Black Inventors, Crafting Over 200 Years of Success identifies black inventors from five continents, over seventy countries, including almost all fifty states in the United States. Citing a number of black inventors from 1769 – 2007, this book is one of the most comprehensive works on black Inventors since Henry E. Baker’s research on Black inventors in the early 20th century.
Overall, the book shatters the ongoing myths about Africa whose history is limited to its continent’s colonial past, and about Africans who have contributed little to the development of world science, technology and agricultural innovations. Black Inventors demonstrates that the inventors, innovators, designers and labourers of African descent, in Africa as well as throughout the African Diaspora, were instrumental in the development of western technology.
Black Inventors, Crafting Over 200 Years of Success is available in over 800 national, state, university and public libraries (over 150), as well as in museums, schools and bookstores in 27 countries (primarily in North America). Black Inventors was selected as part of the reading list by the National Council of Teachers of English for the National African American Read-in since 2010.
The author, Keith C. Holmes is of African-American, Native American and Jamaican ancestry. In 1972, he went to the State University of New Jersey, New Brunswick as a Liberal Arts Major. In 1980, he earned a certificate in computer programming and system designs at the Control Data Institute. Keith Holmes was born in Queens, New York and lives in Brooklyn. He is married and is the father of four children, three of whom went to university; the youngest is aspiring to do the same.
He has spent more than twenty years researching information on inventions by Black people from Australia, Barbados, Canada, France, Germany, Ghana, Haiti, Jamaica, Kenya, Nigeria, South Africa, Trinidad and Tobago, just to name a few. For 25 years, he worked professionally in the satellite communications industry, and since 1977 he has worked with computers, from main frames to personal computers.
He has lectured in Barbados, California, Canada, Illinois, New York, Connecticut, New Jersey, North Carolina, Pennsylvania, Virginia and Washington, DC. Holmes is currently working on several projects regarding Black inventors. This book highlights the work of early black inventors from almost all fifty states in the United States.
The book cites famous inventors of color from around the world, giving librarians, teachers, students and parents a global view than can be included in African History, Black History Month and Caribbean History. Black Inventors documents a number of the inventions, patents and labor saving devices conceived by black inventors. It gives details about the first Black inventor who obtained a patent in both the Caribbean and the United States.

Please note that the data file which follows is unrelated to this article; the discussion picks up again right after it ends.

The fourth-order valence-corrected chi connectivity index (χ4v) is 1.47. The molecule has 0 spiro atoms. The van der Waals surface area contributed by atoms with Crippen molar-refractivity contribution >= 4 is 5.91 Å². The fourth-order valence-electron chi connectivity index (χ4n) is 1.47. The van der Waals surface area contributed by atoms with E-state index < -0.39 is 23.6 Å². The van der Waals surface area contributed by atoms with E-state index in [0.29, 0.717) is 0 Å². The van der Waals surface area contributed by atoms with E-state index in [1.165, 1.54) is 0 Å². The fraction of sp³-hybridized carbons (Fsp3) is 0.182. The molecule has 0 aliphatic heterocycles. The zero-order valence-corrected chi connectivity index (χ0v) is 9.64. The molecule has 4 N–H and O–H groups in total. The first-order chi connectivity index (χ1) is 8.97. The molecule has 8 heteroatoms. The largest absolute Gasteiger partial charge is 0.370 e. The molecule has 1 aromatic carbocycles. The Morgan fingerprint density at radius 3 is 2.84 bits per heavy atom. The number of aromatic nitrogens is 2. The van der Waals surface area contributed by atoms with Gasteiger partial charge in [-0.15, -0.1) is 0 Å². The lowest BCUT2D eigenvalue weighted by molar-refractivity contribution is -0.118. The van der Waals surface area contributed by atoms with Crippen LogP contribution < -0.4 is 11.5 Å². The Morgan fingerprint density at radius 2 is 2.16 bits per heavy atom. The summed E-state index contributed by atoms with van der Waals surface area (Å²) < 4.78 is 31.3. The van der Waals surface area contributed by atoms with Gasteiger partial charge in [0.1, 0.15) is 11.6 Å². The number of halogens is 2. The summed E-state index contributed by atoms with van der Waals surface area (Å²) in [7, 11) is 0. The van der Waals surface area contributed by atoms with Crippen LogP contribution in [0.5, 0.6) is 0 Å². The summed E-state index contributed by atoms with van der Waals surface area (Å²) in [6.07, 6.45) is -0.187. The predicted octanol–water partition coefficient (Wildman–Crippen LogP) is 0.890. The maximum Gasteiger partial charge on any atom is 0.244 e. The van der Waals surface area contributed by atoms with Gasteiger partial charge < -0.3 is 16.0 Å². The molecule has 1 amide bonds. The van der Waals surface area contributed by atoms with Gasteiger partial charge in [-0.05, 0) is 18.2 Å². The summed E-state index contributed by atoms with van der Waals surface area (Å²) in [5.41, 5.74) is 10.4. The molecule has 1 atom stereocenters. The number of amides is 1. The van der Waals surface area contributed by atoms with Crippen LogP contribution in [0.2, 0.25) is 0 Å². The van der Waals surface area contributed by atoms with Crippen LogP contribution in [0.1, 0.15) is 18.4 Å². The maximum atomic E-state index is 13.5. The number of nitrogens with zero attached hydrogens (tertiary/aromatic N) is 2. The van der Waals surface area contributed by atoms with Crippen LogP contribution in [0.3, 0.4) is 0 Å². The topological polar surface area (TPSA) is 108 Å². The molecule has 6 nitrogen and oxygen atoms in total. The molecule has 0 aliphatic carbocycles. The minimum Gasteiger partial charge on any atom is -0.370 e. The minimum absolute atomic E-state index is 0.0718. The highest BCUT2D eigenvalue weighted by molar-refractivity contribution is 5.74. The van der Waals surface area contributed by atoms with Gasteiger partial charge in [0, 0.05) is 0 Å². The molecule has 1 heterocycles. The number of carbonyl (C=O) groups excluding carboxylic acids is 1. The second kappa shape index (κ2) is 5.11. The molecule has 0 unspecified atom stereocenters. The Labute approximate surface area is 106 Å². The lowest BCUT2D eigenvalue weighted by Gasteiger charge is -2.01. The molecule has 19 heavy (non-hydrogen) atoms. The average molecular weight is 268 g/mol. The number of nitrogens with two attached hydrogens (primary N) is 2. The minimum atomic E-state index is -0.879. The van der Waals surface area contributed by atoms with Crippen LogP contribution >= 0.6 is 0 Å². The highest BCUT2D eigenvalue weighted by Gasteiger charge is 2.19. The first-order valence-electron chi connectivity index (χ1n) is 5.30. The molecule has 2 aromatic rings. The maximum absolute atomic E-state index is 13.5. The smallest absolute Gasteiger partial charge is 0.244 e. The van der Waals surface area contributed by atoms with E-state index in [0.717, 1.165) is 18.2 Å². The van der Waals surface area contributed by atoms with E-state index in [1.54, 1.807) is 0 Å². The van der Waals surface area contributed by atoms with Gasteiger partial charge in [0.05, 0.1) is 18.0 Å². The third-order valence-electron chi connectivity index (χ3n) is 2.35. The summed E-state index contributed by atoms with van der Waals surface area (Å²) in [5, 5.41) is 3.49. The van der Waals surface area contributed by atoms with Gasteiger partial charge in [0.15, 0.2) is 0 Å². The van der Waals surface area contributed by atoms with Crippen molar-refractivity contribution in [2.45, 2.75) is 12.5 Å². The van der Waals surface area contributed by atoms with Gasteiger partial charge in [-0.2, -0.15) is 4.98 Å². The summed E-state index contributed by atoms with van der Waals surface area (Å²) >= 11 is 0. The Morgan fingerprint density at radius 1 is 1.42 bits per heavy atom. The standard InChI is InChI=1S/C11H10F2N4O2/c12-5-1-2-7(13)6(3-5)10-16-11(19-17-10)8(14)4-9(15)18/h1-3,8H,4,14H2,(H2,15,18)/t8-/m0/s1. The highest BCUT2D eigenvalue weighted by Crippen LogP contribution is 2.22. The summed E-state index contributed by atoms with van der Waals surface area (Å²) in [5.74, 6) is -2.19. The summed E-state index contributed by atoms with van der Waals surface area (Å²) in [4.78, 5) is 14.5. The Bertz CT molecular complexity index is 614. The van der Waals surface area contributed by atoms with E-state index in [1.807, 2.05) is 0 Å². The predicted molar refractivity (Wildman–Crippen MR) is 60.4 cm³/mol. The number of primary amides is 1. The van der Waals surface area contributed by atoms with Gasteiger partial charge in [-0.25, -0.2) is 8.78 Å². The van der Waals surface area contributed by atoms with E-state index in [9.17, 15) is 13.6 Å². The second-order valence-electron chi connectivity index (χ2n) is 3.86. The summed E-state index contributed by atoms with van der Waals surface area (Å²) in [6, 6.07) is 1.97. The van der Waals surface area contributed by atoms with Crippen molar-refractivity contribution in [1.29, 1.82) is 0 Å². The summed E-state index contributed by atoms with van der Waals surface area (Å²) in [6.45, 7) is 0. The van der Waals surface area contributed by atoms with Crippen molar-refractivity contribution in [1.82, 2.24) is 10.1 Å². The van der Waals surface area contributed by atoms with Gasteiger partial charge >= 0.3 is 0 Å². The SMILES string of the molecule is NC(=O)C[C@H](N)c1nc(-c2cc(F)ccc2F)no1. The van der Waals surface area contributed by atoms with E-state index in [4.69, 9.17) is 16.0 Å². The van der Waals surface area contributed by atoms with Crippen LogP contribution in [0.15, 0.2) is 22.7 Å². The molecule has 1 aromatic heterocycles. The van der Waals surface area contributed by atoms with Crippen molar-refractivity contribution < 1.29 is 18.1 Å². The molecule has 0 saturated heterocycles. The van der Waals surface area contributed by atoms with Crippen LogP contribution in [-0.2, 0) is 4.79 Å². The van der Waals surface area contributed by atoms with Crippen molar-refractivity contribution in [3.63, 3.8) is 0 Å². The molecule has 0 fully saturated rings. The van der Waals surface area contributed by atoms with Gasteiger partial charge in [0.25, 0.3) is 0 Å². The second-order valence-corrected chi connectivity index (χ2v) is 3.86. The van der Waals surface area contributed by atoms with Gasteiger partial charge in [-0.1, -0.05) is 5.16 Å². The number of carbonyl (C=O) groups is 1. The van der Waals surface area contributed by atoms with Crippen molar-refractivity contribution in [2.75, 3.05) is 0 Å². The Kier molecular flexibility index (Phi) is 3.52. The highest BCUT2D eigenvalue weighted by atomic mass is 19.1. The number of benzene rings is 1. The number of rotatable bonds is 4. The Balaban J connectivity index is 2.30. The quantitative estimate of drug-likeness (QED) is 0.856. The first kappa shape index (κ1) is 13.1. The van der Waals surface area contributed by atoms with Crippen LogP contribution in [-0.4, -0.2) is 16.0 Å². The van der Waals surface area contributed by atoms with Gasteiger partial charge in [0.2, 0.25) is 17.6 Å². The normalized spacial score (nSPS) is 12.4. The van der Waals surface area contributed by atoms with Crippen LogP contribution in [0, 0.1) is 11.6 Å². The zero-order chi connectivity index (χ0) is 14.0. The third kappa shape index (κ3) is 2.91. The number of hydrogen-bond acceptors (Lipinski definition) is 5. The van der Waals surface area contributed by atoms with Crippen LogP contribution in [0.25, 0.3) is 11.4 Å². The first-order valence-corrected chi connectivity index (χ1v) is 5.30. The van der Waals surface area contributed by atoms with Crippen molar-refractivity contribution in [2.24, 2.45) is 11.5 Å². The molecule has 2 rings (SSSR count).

Africans, before the period of their enslavement, developed: agricultural tools, building materials, medicinal herbs, cloth and weapons, among many other inventions. Though millions of black people were brought to Canada, the Caribbean, Central and South America and the United States in chains and under the yoke of slavery, it is relatively unknown that thousands of Africans and their descendants developed numerous labor saving devices and inventions that spawned companies which generated money and jobs, worldwide.
The focus of this book is to introduce readers to the facts, that inventions created by black people, both past and present, were developed and patented on a global scale. This also means that there are inventors in every civilization whose ideas have been turned into inventions. In the past the focus has been on American and European inventors.
Today, the new giants in the patenting process are Brazil, China, India, Japan, Nigeria, South Africa and South Korea. Mr. Holmes documents the creativity of black women inventors from Africa, Canada, the Caribbean, the United Kingdom and the United States, and provides readers with a comprehensive view of the ground-breaking achievements of black inventors – both male and female.
This is one of the first books that address the diversity of black inventors and their inventions from a global perspective. The material available in this book is an introduction to the world of black inventors. It gives the reader, researcher, librarian, student, and teacher materials they needed to effectively understand that the Black inventor is not only a national phenomenon, but also a global giant.
For more information visit http://www.globalblackinventor.com